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Published on April 10th, 2015 | by James Ayre

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Australia Ends Investigation Into Alleged Dumping Of Chinese Solar PV Modules, Despite Comission Finding Evidence

April 10th, 2015 by  


Despite evidence uncovered by Australia’s anti-dumping commission suggesting that some Chinese solar photovoltaic (PV) modules were being sold in the country at dumped prices, the commission has decided to terminate its investigation, according to recent reports.

Reportedly, the commission determined that the ‘injury’ caused by the Chinese actions was minimal, and therefore no recourse was necessary. Given the close relationship between higher-ups in Australia and China, though, I can’t help but wonder about the underlying reasons for the terminated investigation. Or, for that matter, the backroom conversations and talks that accompanied — which would probably be fascinating to hear.

australia solar potential

As Australia and China seem likely to develop ever closer relations over the coming years, I’m certainly not surprised by the terminated investigation — but… the official reason sounds rather lame, doesn’t it? They could have come up with something better than “No harm done, don’t worry about it”, couldn’t they have?

Some background here — the investigation began as a result of the Australian company Tindo Solar filing a complaint last year. One which noted that the pricing used by the Chinese was harming the country’s solar PV manufacturers.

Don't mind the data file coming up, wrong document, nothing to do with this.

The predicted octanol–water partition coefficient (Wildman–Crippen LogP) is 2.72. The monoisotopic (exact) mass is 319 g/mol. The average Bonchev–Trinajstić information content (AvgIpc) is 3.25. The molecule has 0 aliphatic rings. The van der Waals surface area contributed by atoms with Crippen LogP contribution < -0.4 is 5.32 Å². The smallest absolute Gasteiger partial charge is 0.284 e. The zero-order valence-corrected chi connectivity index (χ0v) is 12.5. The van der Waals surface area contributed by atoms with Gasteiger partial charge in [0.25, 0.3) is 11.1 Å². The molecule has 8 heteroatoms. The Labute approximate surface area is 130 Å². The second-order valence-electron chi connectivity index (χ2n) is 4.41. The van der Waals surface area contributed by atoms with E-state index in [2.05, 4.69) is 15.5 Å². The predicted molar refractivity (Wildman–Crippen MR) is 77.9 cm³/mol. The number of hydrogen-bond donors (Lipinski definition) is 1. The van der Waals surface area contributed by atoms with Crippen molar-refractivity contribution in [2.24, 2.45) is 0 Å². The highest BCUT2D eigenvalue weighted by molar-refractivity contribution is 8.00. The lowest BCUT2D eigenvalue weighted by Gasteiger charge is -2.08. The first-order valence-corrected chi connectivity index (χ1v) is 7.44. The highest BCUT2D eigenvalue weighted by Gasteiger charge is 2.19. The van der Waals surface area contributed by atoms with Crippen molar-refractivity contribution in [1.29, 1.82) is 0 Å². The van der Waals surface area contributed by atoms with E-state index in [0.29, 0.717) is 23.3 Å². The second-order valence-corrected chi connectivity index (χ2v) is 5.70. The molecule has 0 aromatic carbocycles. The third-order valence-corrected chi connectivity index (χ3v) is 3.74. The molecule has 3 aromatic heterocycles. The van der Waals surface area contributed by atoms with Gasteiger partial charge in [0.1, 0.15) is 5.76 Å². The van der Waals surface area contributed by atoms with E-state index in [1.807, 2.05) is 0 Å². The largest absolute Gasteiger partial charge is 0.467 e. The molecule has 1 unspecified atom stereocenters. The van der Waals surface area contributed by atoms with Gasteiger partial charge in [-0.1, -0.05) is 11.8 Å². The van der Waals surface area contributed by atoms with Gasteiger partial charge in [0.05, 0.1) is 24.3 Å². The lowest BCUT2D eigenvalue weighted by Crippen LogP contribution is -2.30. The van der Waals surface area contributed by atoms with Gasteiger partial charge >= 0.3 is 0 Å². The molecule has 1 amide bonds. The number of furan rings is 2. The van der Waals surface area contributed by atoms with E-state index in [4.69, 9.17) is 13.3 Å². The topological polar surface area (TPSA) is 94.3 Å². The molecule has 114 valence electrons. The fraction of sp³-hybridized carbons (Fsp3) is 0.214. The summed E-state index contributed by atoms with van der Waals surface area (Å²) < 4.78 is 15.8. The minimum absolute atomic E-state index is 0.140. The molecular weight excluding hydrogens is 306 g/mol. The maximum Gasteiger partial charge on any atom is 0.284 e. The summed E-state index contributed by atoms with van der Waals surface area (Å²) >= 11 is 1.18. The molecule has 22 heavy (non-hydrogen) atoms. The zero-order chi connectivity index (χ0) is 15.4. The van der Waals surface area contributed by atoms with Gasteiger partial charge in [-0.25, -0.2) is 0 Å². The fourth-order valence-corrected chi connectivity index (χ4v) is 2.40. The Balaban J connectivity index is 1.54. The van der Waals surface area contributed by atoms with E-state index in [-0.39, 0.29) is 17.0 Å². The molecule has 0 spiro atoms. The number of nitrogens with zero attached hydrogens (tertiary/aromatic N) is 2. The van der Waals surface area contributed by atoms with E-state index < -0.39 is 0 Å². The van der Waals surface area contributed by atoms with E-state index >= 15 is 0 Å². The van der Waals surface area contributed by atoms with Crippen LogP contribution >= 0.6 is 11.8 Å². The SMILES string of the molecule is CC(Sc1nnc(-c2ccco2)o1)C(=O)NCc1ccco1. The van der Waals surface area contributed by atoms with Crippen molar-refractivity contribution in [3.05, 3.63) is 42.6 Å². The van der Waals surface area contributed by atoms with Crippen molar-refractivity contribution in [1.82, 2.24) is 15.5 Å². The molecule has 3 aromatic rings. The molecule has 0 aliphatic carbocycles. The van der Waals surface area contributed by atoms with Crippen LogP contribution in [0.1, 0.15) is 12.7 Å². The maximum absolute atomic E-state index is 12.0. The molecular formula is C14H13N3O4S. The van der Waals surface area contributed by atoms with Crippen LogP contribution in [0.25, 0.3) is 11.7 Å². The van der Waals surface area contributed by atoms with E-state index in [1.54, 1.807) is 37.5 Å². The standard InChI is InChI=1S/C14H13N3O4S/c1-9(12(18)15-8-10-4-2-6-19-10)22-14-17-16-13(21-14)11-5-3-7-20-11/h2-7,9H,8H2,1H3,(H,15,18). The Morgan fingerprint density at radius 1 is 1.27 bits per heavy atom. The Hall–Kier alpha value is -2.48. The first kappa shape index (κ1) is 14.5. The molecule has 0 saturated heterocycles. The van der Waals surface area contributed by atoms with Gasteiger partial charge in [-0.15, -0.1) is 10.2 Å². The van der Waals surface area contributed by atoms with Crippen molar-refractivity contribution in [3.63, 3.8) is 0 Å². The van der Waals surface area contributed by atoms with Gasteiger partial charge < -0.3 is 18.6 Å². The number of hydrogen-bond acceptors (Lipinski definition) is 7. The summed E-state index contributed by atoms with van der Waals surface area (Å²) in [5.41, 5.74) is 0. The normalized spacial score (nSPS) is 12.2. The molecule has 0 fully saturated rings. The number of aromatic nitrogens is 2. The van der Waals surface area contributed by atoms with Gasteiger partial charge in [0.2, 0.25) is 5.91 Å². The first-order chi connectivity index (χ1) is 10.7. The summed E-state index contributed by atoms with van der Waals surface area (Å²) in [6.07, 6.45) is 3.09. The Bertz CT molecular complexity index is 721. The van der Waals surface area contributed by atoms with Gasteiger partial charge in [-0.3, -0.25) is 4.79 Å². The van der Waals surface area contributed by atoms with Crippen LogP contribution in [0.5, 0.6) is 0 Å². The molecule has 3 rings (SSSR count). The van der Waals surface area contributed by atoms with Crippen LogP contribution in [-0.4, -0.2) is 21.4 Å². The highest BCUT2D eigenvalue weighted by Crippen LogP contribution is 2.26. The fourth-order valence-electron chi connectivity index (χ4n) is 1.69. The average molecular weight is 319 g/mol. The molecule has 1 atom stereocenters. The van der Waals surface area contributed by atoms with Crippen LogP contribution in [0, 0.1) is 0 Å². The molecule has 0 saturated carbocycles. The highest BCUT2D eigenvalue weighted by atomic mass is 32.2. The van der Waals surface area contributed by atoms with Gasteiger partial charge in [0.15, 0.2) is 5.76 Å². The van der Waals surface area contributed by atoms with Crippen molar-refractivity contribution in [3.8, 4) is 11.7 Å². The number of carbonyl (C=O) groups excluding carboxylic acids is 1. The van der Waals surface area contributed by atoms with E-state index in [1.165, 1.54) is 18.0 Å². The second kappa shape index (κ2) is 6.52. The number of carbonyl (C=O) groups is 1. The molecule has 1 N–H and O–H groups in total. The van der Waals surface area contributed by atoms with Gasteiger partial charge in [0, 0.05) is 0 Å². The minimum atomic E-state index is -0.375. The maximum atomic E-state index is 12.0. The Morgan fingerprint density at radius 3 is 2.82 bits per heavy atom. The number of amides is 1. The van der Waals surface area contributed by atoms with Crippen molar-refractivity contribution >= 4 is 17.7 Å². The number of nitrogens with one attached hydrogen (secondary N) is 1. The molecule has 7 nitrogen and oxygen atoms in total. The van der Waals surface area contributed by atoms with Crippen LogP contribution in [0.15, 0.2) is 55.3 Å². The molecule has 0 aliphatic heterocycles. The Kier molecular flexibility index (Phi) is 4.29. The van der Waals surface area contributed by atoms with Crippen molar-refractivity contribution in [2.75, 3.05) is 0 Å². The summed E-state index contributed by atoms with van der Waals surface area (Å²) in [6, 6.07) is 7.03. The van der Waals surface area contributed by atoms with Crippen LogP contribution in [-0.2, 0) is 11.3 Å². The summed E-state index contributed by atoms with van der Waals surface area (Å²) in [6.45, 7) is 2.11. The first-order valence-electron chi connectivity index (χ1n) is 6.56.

The investigation that resulted led to the determination that Trina Solar, Wuxi Suntech, ReneSola, and ET Solar were all engaged in dumping practices — at respective margins of 4%, 8.7%, 2.1%, and 3%.

The reasons for the termination — the ones given by the commission at any rate — are that the dumping margins were fairly limited, and that Tindo Solar (the instigator of the investigation) offers AC modules, rather than DC modules (like most of those being imported from China). These facts rendered the issue “negligible” according to those in the commission. As a result, no anti-dumping duties are now on the way.

Tindo Solar is currently assessing its options, and plans to pursue the issue further.

Image: Australia solar roofs via Shutterstock 
 





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About the Author

James Ayre's background is predominantly in geopolitics and history, but he has an obsessive interest in pretty much everything. After an early life spent in the Imperial Free City of Dortmund, James followed the river Ruhr to Cofbuokheim, where he attended the University of Astnide. And where he also briefly considered entering the coal mining business. He currently writes for a living, on a broad variety of subjects, ranging from science, to politics, to military history, to renewable energy.



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